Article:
The Most Uncomfortable Conversation EVER Could Save Your Marriage

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The Most Uncomfortable Conversation EVER Could Save Your Marriage
Stop playing the odds that infidelity won't happen in YOUR marriage and do this...

If there is already tension in your relationship, propose some ground rules so that this can be a productive exchange and not one that devolves into an argument. Create agreements that neither of you will make accusations that you don’t have firm facts to back up and that you’ll both steer clear of generalizing statements.

When referring to your partner’s habits, the more specific and observable you can be, the better. Instead of  saying, “You never want to have sex with me....”  try  “I want to have sex more often.”

 

Blame and judgment are not conducive to meeting needs so leave them out.

Make it your primary intention to honestly communicate to your partner what you’d like more of in your relationship. Do you want more respect, appreciation, cooperation with finances or housework, intimacy or fun? Ask for it in a way that invites your spouse to come closer to you and to help you get that need met.

Stay open because the way you think your need “should” be met may be different than what your partner can do; that doesn’t mean you’ll have to remain dissatisfied or feeling deprived.

The success of this conversation-- and your marriage--  depends on you speaking honestly and listening fully. As your spouse speaks, look for the overlap in what you both want and need. Listen for needs your partner has that you didn’t know about and feel into yourself for what you will do.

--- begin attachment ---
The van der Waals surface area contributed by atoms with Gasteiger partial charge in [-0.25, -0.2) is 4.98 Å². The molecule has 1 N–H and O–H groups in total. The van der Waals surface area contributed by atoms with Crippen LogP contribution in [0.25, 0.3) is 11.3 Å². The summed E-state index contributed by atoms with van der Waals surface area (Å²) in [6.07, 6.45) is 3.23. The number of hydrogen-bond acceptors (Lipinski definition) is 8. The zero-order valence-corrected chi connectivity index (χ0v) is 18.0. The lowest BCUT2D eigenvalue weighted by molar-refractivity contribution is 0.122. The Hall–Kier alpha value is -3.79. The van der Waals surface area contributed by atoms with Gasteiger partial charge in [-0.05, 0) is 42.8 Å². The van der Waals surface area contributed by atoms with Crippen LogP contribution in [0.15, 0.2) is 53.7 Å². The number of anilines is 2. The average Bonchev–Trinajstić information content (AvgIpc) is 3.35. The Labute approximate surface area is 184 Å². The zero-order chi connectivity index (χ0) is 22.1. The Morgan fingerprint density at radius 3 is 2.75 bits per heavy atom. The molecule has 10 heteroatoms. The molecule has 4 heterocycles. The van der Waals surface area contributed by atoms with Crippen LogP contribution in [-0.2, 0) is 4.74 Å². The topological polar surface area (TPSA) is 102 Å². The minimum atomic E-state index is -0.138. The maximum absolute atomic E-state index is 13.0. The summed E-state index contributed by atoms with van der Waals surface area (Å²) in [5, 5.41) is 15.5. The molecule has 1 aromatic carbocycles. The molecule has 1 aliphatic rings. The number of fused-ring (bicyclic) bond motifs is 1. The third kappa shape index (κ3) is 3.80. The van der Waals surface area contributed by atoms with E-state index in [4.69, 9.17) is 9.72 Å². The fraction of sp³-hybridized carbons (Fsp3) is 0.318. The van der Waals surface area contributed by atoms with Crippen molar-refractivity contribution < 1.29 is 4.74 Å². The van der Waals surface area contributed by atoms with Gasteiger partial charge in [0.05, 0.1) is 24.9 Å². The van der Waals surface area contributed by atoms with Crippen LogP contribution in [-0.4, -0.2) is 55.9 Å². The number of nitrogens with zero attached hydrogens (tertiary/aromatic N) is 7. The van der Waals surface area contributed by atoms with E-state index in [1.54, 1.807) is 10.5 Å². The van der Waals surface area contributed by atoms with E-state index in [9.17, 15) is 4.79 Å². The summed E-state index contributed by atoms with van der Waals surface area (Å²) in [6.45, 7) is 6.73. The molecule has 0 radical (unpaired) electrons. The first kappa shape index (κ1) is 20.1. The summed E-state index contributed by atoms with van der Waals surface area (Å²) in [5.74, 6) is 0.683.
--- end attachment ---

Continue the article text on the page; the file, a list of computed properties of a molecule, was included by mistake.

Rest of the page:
When your partner brings up a need, keep yourself open. It’s not easy to hear this information so try not to get defensive or take it personally. Be responsible for your role and place emphasis on what you both can do to help you both get your needs met.

Avoid this trap...

The potential downside of this kind of conversation is that you’ll begin to only see what you’re NOT getting from one another and you’ll fixate on what’s wrong with your marriage.

THAT isn’t good for your relationship, so don’t do it!

A happy, healthy and close marriage depends on honest assessment and quick action to address trouble areas. It also requires you both to also regularly notice and celebrate the strengths and what’s going right.

The goal is to come away from this uncomfortable conversation about unmet needs with a solid plan you’ll both follow mixed with genuine appreciation for each other and the love you share.
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Article contributed by
Advanced Member

Susie & Otto Collins

Author

Susie and Otto Collins are relationship coaches and authors who help couples communicate, connect and create the passionate relationships they desire.



 

Location: Columbus, OH
Credentials: BS, CCC
Specialties: Communication Problems, Couples/Marital Issues
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